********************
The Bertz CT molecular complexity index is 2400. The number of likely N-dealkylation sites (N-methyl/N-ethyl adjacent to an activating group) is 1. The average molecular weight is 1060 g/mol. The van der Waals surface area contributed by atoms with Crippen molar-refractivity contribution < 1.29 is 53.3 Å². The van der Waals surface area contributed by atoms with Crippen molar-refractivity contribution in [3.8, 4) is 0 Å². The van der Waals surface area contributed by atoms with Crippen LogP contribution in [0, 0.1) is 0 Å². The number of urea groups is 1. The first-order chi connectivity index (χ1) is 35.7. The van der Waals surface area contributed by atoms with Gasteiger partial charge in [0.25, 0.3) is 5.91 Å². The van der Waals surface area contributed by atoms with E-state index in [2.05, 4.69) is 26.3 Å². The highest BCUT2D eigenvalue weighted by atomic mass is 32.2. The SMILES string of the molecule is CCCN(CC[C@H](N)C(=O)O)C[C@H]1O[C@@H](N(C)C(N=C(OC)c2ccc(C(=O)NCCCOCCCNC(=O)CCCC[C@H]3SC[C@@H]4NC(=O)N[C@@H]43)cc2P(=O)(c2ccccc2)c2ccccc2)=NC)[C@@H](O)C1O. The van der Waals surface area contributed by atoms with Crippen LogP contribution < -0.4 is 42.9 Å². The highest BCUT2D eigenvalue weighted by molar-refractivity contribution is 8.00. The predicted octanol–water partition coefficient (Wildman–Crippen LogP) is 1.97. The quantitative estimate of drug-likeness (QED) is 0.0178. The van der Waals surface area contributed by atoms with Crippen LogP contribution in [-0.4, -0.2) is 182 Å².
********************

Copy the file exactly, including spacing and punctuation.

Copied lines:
The Bertz CT molecular complexity index is 2400. The number of likely N-dealkylation sites (N-methyl/N-ethyl adjacent to an activating group) is 1. The average molecular weight is 1060 g/mol. The van der Waals surface area contributed by atoms with Crippen molar-refractivity contribution < 1.29 is 53.3 Å². The van der Waals surface area contributed by atoms with Crippen molar-refractivity contribution in [3.8, 4) is 0 Å². The van der Waals surface area contributed by atoms with Crippen LogP contribution in [0, 0.1) is 0 Å². The number of urea groups is 1. The first-order chi connectivity index (χ1) is 35.7. The van der Waals surface area contributed by atoms with Gasteiger partial charge in [0.25, 0.3) is 5.91 Å². The van der Waals surface area contributed by atoms with E-state index in [2.05, 4.69) is 26.3 Å². The highest BCUT2D eigenvalue weighted by atomic mass is 32.2. The SMILES string of the molecule is CCCN(CC[C@H](N)C(=O)O)C[C@H]1O[C@@H](N(C)C(N=C(OC)c2ccc(C(=O)NCCCOCCCNC(=O)CCCC[C@H]3SC[C@@H]4NC(=O)N[C@@H]43)cc2P(=O)(c2ccccc2)c2ccccc2)=NC)[C@@H](O)C1O. The van der Waals surface area contributed by atoms with Crippen LogP contribution < -0.4 is 42.9 Å². The highest BCUT2D eigenvalue weighted by molar-refractivity contribution is 8.00. The predicted octanol–water partition coefficient (Wildman–Crippen LogP) is 1.97. The quantitative estimate of drug-likeness (QED) is 0.0178. The van der Waals surface area contributed by atoms with Crippen LogP contribution in [-0.4, -0.2) is 182 Å².